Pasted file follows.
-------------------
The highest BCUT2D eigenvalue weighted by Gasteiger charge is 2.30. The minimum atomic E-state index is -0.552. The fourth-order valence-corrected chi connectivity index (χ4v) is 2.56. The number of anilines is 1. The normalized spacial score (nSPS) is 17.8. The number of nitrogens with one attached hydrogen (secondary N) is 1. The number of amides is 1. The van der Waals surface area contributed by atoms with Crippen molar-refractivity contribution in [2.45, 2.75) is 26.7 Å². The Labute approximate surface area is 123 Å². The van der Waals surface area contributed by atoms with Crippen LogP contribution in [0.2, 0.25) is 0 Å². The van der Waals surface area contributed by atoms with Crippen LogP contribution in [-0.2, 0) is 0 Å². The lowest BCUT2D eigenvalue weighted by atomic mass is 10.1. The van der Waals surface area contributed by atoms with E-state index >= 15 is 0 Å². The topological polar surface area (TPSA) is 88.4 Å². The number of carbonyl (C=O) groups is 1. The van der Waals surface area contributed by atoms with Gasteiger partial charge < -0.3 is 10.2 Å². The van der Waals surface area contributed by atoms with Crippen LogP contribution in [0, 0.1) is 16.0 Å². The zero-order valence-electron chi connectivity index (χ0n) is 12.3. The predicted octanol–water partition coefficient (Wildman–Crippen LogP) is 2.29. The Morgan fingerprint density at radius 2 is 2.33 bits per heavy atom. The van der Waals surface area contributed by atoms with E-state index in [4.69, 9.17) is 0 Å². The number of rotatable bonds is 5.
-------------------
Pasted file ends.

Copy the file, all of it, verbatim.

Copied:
The highest BCUT2D eigenvalue weighted by Gasteiger charge is 2.30. The minimum atomic E-state index is -0.552. The fourth-order valence-corrected chi connectivity index (χ4v) is 2.56. The number of anilines is 1. The normalized spacial score (nSPS) is 17.8. The number of nitrogens with one attached hydrogen (secondary N) is 1. The number of amides is 1. The van der Waals surface area contributed by atoms with Crippen molar-refractivity contribution in [2.45, 2.75) is 26.7 Å². The Labute approximate surface area is 123 Å². The van der Waals surface area contributed by atoms with Crippen LogP contribution in [0.2, 0.25) is 0 Å². The van der Waals surface area contributed by atoms with Crippen LogP contribution in [-0.2, 0) is 0 Å². The lowest BCUT2D eigenvalue weighted by atomic mass is 10.1. The van der Waals surface area contributed by atoms with E-state index >= 15 is 0 Å². The topological polar surface area (TPSA) is 88.4 Å². The number of carbonyl (C=O) groups is 1. The van der Waals surface area contributed by atoms with Gasteiger partial charge < -0.3 is 10.2 Å². The van der Waals surface area contributed by atoms with Crippen LogP contribution in [0, 0.1) is 16.0 Å². The zero-order valence-electron chi connectivity index (χ0n) is 12.3. The predicted octanol–water partition coefficient (Wildman–Crippen LogP) is 2.29. The Morgan fingerprint density at radius 2 is 2.33 bits per heavy atom. The van der Waals surface area contributed by atoms with E-state index in [4.69, 9.17) is 0 Å². The number of rotatable bonds is 5.